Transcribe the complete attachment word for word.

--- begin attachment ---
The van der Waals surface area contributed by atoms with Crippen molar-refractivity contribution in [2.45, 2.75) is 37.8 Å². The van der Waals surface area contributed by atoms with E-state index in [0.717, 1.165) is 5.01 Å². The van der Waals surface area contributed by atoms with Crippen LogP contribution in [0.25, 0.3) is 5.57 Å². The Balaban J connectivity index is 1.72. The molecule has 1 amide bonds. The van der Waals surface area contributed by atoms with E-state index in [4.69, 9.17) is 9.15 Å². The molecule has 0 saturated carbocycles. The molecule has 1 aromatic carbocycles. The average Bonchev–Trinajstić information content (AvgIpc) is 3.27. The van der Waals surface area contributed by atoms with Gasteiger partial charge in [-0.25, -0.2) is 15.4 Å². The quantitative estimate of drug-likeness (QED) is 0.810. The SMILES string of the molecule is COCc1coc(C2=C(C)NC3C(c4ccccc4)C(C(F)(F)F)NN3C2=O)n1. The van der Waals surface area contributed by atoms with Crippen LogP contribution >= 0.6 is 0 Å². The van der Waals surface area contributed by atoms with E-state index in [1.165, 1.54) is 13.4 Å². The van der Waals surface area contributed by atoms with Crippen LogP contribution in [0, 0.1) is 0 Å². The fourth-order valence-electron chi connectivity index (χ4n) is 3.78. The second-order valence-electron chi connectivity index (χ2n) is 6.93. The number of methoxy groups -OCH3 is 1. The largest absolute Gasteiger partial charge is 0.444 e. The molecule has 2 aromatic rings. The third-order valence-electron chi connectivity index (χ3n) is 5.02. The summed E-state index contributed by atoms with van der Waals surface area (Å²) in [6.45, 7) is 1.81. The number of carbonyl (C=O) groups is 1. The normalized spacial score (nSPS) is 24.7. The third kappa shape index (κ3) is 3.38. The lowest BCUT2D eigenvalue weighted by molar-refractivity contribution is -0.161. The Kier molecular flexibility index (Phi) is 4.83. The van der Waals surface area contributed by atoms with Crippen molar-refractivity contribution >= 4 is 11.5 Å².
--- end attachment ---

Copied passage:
The van der Waals surface area contributed by atoms with Crippen molar-refractivity contribution in [2.45, 2.75) is 37.8 Å². The van der Waals surface area contributed by atoms with E-state index in [0.717, 1.165) is 5.01 Å². The van der Waals surface area contributed by atoms with Crippen LogP contribution in [0.25, 0.3) is 5.57 Å². The Balaban J connectivity index is 1.72. The molecule has 1 amide bonds. The van der Waals surface area contributed by atoms with E-state index in [4.69, 9.17) is 9.15 Å². The molecule has 0 saturated carbocycles. The molecule has 1 aromatic carbocycles. The average Bonchev–Trinajstić information content (AvgIpc) is 3.27. The van der Waals surface area contributed by atoms with Gasteiger partial charge in [-0.25, -0.2) is 15.4 Å². The quantitative estimate of drug-likeness (QED) is 0.810. The SMILES string of the molecule is COCc1coc(C2=C(C)NC3C(c4ccccc4)C(C(F)(F)F)NN3C2=O)n1. The van der Waals surface area contributed by atoms with Crippen LogP contribution >= 0.6 is 0 Å². The van der Waals surface area contributed by atoms with E-state index in [1.165, 1.54) is 13.4 Å². The van der Waals surface area contributed by atoms with Crippen LogP contribution in [0, 0.1) is 0 Å². The fourth-order valence-electron chi connectivity index (χ4n) is 3.78. The second-order valence-electron chi connectivity index (χ2n) is 6.93. The number of methoxy groups -OCH3 is 1. The largest absolute Gasteiger partial charge is 0.444 e. The molecule has 2 aromatic rings. The third-order valence-electron chi connectivity index (χ3n) is 5.02. The summed E-state index contributed by atoms with van der Waals surface area (Å²) in [6.45, 7) is 1.81. The number of carbonyl (C=O) groups is 1. The normalized spacial score (nSPS) is 24.7. The third kappa shape index (κ3) is 3.38. The lowest BCUT2D eigenvalue weighted by molar-refractivity contribution is -0.161. The Kier molecular flexibility index (Phi) is 4.83. The van der Waals surface area contributed by atoms with Crippen molar-refractivity contribution >= 4 is 11.5 Å².